This could be a major development in e-readers.
FOX News reported:
No need to wish for access to the library at Hogwarts; you may soon own a book that can refill its pages -- just like magic.
Imaginations are running wild upon news of a breakthrough that could lead to a low-cost and even disposable e-reader. Coining the phrase "E-paper on paper," electrical engineering professor Andrew Steckl and University of Cincinnati doctoral student Duk Young Kim have developed a method that allows colored text and video to be displayed on flexible, organic paper.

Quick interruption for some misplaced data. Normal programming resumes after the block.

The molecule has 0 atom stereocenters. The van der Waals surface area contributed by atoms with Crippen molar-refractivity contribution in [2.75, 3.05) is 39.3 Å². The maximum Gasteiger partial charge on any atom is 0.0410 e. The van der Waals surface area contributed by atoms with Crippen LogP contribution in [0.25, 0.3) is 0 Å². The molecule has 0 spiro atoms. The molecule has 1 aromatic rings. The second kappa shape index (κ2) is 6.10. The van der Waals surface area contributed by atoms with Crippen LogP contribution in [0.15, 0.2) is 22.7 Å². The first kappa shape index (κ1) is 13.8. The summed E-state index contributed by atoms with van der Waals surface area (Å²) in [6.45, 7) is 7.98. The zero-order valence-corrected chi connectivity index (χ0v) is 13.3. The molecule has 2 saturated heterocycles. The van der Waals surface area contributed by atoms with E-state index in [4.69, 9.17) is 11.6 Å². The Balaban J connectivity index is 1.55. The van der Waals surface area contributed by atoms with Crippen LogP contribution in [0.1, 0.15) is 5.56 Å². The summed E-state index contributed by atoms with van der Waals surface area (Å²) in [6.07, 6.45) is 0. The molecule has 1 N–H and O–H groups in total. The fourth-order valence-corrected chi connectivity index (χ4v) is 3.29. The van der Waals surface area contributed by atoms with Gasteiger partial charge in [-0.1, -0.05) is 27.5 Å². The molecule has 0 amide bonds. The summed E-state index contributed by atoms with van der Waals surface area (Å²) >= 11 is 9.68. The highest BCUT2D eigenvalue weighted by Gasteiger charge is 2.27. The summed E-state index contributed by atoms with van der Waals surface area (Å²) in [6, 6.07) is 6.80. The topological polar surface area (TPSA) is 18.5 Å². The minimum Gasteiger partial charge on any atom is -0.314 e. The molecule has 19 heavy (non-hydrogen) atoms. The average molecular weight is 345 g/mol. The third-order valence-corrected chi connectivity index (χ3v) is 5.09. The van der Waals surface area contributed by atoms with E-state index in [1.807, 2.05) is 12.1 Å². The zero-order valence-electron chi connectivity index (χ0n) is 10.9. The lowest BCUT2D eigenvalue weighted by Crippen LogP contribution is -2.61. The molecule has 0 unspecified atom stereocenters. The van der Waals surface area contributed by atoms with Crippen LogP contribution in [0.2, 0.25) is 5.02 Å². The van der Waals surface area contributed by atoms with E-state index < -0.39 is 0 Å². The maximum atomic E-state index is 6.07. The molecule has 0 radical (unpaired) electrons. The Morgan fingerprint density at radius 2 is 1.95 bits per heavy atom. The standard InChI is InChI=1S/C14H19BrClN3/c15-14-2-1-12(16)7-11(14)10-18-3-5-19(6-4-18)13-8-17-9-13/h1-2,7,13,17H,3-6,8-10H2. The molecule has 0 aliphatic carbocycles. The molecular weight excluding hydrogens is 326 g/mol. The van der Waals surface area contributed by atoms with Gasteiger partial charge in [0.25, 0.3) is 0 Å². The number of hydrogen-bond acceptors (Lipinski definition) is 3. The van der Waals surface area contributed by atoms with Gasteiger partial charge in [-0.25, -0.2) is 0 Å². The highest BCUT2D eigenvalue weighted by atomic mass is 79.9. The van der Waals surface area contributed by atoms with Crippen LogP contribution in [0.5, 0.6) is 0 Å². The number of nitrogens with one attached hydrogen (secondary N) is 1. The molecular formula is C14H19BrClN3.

Not too unlike pixels on a screen, "electrowetting" involves applying voltage to millions of colored droplets within a display to form the images seen on the paper, Steckl told FoxNews.com.
"We've been working with electrowetting devices for making displays for some time, and I thought it would be great if the kind of devices we build used more natural materials," Steckl said. "You know, renewable materials that we can harvest on a regular basis and then dispose of more naturally as well."